In a study of a Zika outbreak in French Polynesia in 2014, the risk of microcephaly was estimated at 1 per cent risk if the mother contracted the virus in the first trimester. Many in the medical community criticise this figure but it was a brave attempt of the Pasteur Institute researchers to put a figure to the risk.

To contrast this figure, the base risk of microcephaly in the population is about 6 per 10,000 babies born or 0.006 per cent. Nevertheless, one microcephaly case is one too many in a country with low birth rates to begin with. Yet, to fight this enemy would require GPs and obstetricians to be vigilant in diagnosing the threat, testing of pregnant women with symptoms and follow-up of the pregnancies with serial ultrasounds.

A word on testing: we are currently using DNA amplification process called PCR (polymerase chain reaction) to look for the virus in blood and urine. We found that the test is good at picking up the virus for a week to twelve days in the blood after the patient has symptoms.

Testing the urine is a little better as we can pick up the virus for two to four weeks after the patient has symptoms. We do not test the semen but apparently the virus can be in the semen for up to sixty days. Hence, we have told male patients to abstain for six months or to practice safe sex. For women who have the infection, we are asking them to abstain for 8 weeks on recovery.

We are hampered currently as we are lacking a good antibody test for Zika; in most viral diseases, we have an antibody test called IgM that can detect recent infection and another antibody test called IgG that can detect infection that occurred a long time ago. We need a m ore effective antibody test. The DNA method is expensive and tedious; needing five hours to get a result and initially costs about S$400 for the test. The cost of the test is currently free or heavily subsidised for suspect cases including pregnant women.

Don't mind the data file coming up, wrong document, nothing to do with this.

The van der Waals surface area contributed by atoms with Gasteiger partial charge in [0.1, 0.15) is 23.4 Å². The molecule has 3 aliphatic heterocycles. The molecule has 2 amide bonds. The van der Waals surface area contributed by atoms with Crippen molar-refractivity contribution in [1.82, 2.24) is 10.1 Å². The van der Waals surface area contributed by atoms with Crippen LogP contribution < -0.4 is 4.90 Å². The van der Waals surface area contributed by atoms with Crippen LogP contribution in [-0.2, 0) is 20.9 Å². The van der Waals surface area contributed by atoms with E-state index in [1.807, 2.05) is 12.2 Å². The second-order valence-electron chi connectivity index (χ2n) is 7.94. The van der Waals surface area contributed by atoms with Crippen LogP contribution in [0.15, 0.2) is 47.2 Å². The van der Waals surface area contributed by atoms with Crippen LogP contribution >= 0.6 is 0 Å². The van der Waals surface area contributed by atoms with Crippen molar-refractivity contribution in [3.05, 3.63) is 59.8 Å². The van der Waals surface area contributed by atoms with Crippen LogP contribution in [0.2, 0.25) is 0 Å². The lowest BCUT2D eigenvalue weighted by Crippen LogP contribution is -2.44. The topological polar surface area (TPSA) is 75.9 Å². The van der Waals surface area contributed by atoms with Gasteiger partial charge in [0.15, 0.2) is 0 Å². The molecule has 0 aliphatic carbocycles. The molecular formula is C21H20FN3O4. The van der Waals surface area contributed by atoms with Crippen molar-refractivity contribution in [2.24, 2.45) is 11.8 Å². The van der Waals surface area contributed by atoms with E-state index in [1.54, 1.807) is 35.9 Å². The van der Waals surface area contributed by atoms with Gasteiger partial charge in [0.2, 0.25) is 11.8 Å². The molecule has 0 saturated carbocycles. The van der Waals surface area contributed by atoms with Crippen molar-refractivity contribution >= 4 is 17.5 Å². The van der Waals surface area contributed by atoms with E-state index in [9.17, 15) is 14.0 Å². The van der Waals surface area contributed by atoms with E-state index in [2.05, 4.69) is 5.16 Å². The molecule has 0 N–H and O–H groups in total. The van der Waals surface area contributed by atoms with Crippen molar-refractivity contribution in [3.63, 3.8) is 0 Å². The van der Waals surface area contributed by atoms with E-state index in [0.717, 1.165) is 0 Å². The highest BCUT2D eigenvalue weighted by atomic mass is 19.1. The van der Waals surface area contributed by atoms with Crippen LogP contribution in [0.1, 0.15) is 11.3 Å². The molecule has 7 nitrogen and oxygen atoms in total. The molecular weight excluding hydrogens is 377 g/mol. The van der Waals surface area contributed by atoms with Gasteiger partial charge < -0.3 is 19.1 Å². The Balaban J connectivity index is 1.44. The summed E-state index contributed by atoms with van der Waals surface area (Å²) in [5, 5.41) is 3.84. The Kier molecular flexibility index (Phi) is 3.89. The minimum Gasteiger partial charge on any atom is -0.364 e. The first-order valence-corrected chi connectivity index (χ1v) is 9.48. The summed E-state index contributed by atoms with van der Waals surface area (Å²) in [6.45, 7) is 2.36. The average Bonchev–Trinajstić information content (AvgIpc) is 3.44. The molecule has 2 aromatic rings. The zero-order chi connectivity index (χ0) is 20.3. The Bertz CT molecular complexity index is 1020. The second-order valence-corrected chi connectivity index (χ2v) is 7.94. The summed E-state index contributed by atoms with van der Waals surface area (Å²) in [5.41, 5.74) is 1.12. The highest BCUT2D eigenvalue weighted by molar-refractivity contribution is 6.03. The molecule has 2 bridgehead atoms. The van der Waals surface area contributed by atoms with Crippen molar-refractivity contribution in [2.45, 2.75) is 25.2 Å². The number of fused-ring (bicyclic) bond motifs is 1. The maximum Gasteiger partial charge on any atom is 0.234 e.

Protocol of testing

We also need to find a way to test our pregnant women who have no symptoms and to develop a protocol of testing them to avoid birth defects.

Finally we need to get rid of the "bus" that is carrying the nasty passengers. We probably have one of the most effective mosquito eradication programmes in the world (circa 1966 to 1981) and yet the vector is still causing between 10,000 to 20,000 cases of dengue annually in recent years.

The vector has modified its behaviour and is able to breed in very small amounts of water. The community is really gearing up to attack the mosquito and this is seen in mobilising the community with "Mozzie Wipeout", dengue volunteers and personal behaviour modification. Meanwhile fogging, insecticide application, and household and worksite inspection carry on and we have finally moved to biological control with the introduction of mosquitoes laced with Wolbachia bacteria. These bacteria do not kill mosquitoes but instead reduce their ability to transmit dengue, Chikungunya and Zika.

The battle rages on as we speak; fear and anxiety is the order of the day but with society mobilised and the government agencies, medical sector and biotechnology sector all being aligned as well as with heightened personal responsibility from each Singaporean, I am optimistic we will overcome this threat to our country, people and the unborn generation of future Singaporeans.

  • Dr Chong is a physician at Singapore Medical Specialists Centre and chairman, Private Practice Committee of the SMA.
  • This series is produced on alternate Saturdays in collaboration with Singapore Medical Specialists Centre.